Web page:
WETHERSPOONS chief Tim Martin has warned bars and restaurants not to be eliminated – with as many as 1 million jobs on the line.
The hospitality industry could be left in ruins as stricter domestic measures are taken to combat the coronavirus and a second two-week national lockdown could be on the cards.
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He said that further restrictions would be “more destructive.” times Reports.
Kate Nichols, chief executive of lobby group at UK Hospitality, said about 900,000 workers in the industry are still on vacation, and their jobs are currently at risk as prime minister. Boris Johnson It is bringing restrictions in parts of the UK to fight the second wave of Covid-19.
Bar chains want Chancellor Rishi Sunak to continue the holiday scheme, which is due to expire at the end of October, as well as lowering beer fees and extending the VAT cut.
Johnson is currently looking into closing a “circuit break”, which effectively means the country will enter a two-week national lockdown, as the number of coronavirus cases has soared in recent days.
The number of new cases exceeded 4,000 on Friday.
Sadiq Khan, the mayor of London, said additional measures in the capital appeared “increasingly likely”.
Nick Mackenzie, chief executive of Greene King, which oversees 2,700 bars, restaurants and hotels, said the government needs to extend the leave scheme and provide additional support to protect jobs.
“The sector is fighting for survival – we are already seeing bars in areas where there are additional restrictions working less well, especially those in Scotland,” he said.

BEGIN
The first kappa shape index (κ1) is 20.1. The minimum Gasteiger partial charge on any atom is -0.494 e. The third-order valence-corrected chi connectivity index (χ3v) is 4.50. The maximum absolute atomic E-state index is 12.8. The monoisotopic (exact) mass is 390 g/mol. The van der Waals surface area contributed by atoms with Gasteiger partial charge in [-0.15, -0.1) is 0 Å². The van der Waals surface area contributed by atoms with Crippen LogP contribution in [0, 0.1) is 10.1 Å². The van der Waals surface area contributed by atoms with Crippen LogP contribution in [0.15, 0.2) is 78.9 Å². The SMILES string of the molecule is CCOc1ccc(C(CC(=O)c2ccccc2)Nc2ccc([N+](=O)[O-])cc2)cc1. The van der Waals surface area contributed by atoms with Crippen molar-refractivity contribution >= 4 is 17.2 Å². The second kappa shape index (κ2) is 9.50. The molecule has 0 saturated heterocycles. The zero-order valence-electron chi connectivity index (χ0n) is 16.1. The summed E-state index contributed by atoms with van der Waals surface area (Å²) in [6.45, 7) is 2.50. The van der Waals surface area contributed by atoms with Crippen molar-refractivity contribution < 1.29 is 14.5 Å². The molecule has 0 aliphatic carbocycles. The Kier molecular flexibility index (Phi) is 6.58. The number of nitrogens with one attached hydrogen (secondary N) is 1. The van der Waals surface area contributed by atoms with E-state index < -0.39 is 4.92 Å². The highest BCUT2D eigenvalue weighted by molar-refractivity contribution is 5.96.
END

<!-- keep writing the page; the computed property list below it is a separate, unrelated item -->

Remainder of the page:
“New measures such as a curfew at 10 pm will do more damage and hit the bars in the city center even more, especially in London.”
While a recent Eat Out to Help Out scheme gave the industry a boost, Nichols said that places where local curfews were imposed suffered a 40-50 percent drop in trade.
Nichols said: “There are still 900,000 people currently taking full leave: That’s how much jobs are at risk, given that the leave ends in October and you will need to start repeating discussions in the next two weeks.
‘Fighting for survival’
We need an intense discussion with the government about the required measures.
There is no certainty that this will be the only closure. We need a plan to pass us through in the next six months. “
It also called for an extension of the business rate holiday and a reduction in value-added tax from 20 percent to 5 percent, which ends on January 12.
Emma McClarkin, chief executive of the British Beer and Pub Society, has also called for a lower beer fee, which is about 54 pence on average.
“We will continue to operate in innovative and effective ways to support jobs as we recover from the crisis,” the Treasury Department said.
The economy slipped into recession in March and April due to the Coronavirus pandemic and the introduction of lockdowns, causing the economy to shrink by 20.4 percent.
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But the figures for July saw GDP rise 6.6 percent.
Sanjay Raja, a British economist at Deutsche Bank, said any further restrictions could derail the recovery in GDP.
Tightening restrictions is economically important. Tighter social restrictions will affect the UK’s recovery. This is one of the reasons why we expect the recent increase in GDP to be short-lived. “